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The dream of the 80s is alive in VR

In William Gibson’s future-Chandler riff Neuromancer, protagonist Case is really good at hacking the matrix—a “graphic representation of data abstracted from the banks of every computer in the human system.”

He, in Gibson’s linguistic gumbo of late-sixties slang and Japanophilia, is a “console cowboy.”

Wouldn’t you like to be a console cowboy, too? Lately, a few games have let you peek under the hood and tinker about: Double Fine’s Hack ‘n’ Slash exposes the game’s code as it’s running, and metafictional puzzle box The Magic Circle allows you to pull at the seams of its ostensible reality. Blendo’s upcoming ode-to-hacking Quadrilateral Cowboy aims to put you squarely in the “twentieth-century cyberpunk” mood.

But Toronto-based developer Brian Peiris has come up with a way to code in virtual reality, live, as your creation forms right there out of the digital ether. See for yourself:

“Initially this was just an experiment,” Peiris said. He put it together just to see if it was possible, inspired by a rather vivid sense of purpose. “Having a direct and immediate connection to your creation is a powerful experience,” he said. “Consider that most programmers are secretly on a power-trip: The ability to code gives us control of a billion transistors on a machine performing billions of operations per second, connected to a network of billions of other such machines. Our incantations command this machinery in the most direct way possible.”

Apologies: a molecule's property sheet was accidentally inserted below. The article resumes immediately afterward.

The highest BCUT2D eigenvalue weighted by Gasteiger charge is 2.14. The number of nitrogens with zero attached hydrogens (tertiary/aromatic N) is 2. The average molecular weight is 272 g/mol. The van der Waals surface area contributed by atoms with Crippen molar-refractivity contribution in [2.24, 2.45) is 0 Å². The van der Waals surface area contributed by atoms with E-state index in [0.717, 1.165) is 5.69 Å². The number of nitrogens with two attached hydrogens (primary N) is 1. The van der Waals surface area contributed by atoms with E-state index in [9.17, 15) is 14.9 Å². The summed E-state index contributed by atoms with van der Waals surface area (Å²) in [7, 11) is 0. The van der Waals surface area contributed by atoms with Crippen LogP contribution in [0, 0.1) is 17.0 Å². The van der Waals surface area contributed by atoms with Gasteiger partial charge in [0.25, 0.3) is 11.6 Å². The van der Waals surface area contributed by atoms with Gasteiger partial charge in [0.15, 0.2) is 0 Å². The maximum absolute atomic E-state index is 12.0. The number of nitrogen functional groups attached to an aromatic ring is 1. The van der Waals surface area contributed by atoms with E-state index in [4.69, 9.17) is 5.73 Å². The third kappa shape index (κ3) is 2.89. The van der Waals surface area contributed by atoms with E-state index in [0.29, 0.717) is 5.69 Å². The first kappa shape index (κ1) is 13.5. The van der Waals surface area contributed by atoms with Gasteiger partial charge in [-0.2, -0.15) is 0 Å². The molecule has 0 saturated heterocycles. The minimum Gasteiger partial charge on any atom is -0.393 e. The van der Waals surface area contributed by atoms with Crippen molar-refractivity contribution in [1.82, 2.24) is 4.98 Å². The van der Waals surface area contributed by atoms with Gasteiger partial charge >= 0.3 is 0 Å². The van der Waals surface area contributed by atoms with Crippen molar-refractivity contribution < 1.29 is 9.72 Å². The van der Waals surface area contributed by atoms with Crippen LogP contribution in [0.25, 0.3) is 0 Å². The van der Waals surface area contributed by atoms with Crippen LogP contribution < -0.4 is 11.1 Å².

Peiris’ method isn’t exactly streamlined yet: it took an Oculus Rift and three separate programs to pull together. Yet it’s surprising no one’s done this before. Short of plugging a cable into a skull socket this is the closest we’ve come to a matrix, and if Peiris can sort the details there will soon be collaborative multi-user support, bringing us one step closer to the past’s vision of the future (if you can code, of course).

And, to be honest, Peiris sounds like a bit of an evangelist himself: “Summoning a single polygon is as easy as summoning a thousand. Each one under your direct command. That is an inspiring notion.”